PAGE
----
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This article was published on January 12, 2018

Google Duo’s voice and video calls work even when your contact doesn’t have the app

Google Duo’s voice and video calls work even when your contact doesn’t have the app
Abhimanyu Ghoshal
Story by

Abhimanyu Ghoshal

Managing Editor

Abhimanyu is TNW's Managing Editor, and is all about personal devices, Asia's tech ecosystem, as well as the intersection of technology and Abhimanyu is TNW's Managing Editor, and is all about personal devices, Asia's tech ecosystem, as well as the intersection of technology and culture. Hit him up on Twitter, or write in: [email protected].

Google is attempting to push its Duo voice and video calling app with a clever new Android feature: the ability to ring contacts who don’t have the app installed.

First spotted by Android Police, this works only with fellow Android users; there are some other limitations that keep your entire contact list from being available to call, but it’s unclear exactly what those are just now.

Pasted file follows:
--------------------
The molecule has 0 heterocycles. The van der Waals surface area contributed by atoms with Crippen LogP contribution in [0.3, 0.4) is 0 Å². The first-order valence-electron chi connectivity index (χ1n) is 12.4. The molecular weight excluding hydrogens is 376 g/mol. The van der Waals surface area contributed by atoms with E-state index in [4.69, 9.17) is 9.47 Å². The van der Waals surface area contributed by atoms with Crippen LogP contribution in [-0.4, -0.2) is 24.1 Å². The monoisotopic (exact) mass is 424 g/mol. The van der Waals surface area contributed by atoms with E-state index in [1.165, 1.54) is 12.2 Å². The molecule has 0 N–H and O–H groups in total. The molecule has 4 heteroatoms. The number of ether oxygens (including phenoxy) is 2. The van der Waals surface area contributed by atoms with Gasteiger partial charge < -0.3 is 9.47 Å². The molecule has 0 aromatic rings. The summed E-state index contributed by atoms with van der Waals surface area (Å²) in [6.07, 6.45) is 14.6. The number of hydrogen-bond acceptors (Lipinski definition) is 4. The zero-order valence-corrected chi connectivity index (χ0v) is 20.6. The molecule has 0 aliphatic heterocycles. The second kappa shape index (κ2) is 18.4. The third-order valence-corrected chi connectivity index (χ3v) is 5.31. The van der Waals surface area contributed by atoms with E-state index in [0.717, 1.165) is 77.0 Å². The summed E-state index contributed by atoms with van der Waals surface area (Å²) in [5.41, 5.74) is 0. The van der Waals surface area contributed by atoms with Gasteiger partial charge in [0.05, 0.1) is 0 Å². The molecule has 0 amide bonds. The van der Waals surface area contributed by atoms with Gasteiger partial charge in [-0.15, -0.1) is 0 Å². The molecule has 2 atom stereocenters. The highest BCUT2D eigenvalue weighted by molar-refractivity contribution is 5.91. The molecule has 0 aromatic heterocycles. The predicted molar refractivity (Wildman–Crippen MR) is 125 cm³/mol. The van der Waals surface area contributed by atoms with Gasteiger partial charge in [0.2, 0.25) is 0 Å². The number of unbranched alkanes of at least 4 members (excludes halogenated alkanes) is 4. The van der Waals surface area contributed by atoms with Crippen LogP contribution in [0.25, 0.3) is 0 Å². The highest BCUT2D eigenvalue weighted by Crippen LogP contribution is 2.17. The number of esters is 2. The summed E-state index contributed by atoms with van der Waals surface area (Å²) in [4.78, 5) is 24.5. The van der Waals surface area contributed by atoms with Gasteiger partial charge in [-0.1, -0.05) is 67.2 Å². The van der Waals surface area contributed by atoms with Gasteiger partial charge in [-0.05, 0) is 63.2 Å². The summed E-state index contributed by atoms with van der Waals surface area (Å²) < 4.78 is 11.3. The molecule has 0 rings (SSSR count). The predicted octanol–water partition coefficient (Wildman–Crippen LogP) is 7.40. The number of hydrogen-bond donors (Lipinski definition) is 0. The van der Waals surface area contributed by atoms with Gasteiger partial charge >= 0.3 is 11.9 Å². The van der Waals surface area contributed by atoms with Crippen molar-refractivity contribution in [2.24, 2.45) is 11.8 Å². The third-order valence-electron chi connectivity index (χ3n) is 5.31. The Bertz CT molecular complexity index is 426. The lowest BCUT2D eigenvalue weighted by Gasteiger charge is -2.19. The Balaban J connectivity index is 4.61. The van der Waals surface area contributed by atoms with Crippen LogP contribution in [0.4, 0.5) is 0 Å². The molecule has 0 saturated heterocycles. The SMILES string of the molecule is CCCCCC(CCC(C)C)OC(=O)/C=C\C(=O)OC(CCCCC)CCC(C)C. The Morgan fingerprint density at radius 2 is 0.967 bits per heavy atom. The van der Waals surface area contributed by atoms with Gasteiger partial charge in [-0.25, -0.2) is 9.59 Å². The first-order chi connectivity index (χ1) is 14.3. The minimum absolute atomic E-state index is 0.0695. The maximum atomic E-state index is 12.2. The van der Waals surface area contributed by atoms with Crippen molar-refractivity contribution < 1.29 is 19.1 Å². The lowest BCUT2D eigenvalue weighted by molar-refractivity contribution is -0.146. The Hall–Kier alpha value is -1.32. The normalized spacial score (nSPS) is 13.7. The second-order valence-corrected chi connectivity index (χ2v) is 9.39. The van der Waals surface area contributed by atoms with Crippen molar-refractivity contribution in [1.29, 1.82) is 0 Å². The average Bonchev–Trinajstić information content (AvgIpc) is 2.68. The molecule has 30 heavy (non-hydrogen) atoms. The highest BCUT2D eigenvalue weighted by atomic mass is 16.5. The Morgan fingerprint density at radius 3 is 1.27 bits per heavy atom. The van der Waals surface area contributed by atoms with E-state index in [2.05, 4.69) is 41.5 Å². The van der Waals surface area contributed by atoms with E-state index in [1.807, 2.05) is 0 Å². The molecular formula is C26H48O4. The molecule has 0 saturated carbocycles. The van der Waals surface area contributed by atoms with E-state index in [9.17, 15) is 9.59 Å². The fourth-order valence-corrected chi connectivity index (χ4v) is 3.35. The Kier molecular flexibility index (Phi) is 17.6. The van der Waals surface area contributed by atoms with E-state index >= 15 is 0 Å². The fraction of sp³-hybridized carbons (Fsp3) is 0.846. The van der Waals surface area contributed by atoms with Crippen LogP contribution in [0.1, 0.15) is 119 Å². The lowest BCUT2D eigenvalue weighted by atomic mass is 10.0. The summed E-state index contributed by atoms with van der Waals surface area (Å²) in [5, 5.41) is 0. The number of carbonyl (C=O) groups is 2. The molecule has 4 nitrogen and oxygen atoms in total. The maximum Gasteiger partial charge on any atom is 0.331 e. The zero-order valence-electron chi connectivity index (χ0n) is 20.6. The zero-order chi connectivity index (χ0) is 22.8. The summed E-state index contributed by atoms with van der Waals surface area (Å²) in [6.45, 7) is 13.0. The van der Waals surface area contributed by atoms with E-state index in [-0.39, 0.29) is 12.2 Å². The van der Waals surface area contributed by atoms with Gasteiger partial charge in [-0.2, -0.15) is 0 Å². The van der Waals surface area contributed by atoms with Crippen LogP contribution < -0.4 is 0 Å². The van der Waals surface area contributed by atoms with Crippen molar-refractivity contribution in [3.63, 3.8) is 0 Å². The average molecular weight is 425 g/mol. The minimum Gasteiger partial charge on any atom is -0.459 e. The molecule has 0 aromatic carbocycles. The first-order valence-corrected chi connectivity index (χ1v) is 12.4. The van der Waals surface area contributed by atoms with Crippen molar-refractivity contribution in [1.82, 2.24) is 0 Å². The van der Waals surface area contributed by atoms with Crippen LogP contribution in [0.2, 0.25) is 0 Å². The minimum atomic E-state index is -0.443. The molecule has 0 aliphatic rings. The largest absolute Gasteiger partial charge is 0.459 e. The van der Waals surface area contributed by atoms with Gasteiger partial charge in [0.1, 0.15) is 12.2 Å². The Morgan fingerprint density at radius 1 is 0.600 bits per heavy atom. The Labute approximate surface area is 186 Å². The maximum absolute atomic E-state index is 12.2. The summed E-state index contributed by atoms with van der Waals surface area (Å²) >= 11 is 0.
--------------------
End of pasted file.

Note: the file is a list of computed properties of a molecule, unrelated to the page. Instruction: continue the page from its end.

That could certainly help push Duo to more people – but we’ll have to wait and see if folks care to use it. Most users of major messaging apps like WhatsApp, Telegram, and Facebook Messenger already have access to voice and video calling, so it’s hard to say whether they’ll find any reason to try another tool for the job.

Duo already comes preinstalled on certain brands of Android phones, including OnePlus. The new feature is made possible by a component in Google Play Services called App Preview Messaging that debuted in 2016, which the company previously used to allow users of its Allo messaging service to text their contacts through the app, even if the recipients didn’t have it installed.

In my brief test, I couldn’t spot any of my contacts available to call without having the app installed (I could only invite them to install Duo via a text message); let us know if you get a chance to try it out.

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